RUSTAM e HIND Dara Singh Dulchipuria has died.

A known wrestler of yesteryears, he should not be confused with film and TV star Dara Singh of Dharamchak. A sudden slip ‘once crippled his backbone and confined him to bed. Diabetes also attacked. Paralysis finally knocked him down. He was 66.

Besides their name, the two Dara Singh’s had many similarities. Both belonged to Amritsar district. Both began wrestling freestyle in Malaysia. Both beat Hun Gary’s King Kong and other established wrestlers in freestyle. Both remained undefeated.

Dulchipuria was 6’10”, Dharamchakia is 6’2”. The former considered the latter his “chela”’, but the latter did not regard him as his guru.

‘The Dulchipuria Dara also dabbled in films. He acted in “Samson” and “Khoon Da Badla Khoon.” However, unhappy with the unhealthy Bombay film atmosphere, he quit and returned to his village.

Born in 1922, Dara Singh of Dulchipur, near Tarn Taran, never entered school. His lower middle class family could not afford it. His father, Piara Singh, sent him to Malaysia where his strong physique secured him a police job. But his mind was elsewhere — on wrestling.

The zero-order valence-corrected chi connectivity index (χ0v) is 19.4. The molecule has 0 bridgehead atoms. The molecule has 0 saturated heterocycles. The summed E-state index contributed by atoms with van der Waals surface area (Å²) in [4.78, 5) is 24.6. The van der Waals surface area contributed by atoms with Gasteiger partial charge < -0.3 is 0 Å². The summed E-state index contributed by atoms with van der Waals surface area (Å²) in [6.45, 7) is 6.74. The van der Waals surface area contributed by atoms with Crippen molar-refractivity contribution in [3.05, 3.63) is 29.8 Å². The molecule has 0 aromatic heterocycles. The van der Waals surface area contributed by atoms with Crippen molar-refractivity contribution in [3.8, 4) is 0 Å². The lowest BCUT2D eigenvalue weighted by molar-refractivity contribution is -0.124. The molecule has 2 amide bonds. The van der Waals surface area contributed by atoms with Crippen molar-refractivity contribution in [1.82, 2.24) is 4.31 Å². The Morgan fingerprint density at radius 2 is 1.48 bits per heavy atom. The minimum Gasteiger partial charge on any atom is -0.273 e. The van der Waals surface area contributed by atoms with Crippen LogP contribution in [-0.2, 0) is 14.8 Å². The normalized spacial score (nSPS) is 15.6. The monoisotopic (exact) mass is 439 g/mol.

Dara Singh had to return home as his brother, Dalip Singh, was murdered. In retaliation, he killed his brother’s killer. He was sentenced to death by the State High Court, but the Supreme Court changed it to life term on March 26, 1951. He was kept in Feroze pore jail.

In 1955 Khruschey visited India. Along with Nehru, Khruschev witnessed a wrestling bout at Bhathga on village, near Sonepat, where Dara Singh “Jailor”, as he was called then, floored noted wrestler “Atom Bomb” within seconds. The audience shouted for Dara’s release from jail. Khruschey intervened, and through Nehru, got Dara freed on December 12, 1955.

‘The next year Dara Singh won the RustameHind title at Lucknow.

‘The later years of Dara Singh were financially and physically painful. The Giani Zail Singh Government sanctioned him a pension in 1976. But the successor Government stopped it. His only son could not carry life’s heavy burden.

Poverty and disease defeated the man, who otherwise remained undefeated. His life is a sad comment on our uncaring society which neglects the old age of a man whose youth it had enjoyed.

Article extracted from this publication >> August 12, 1988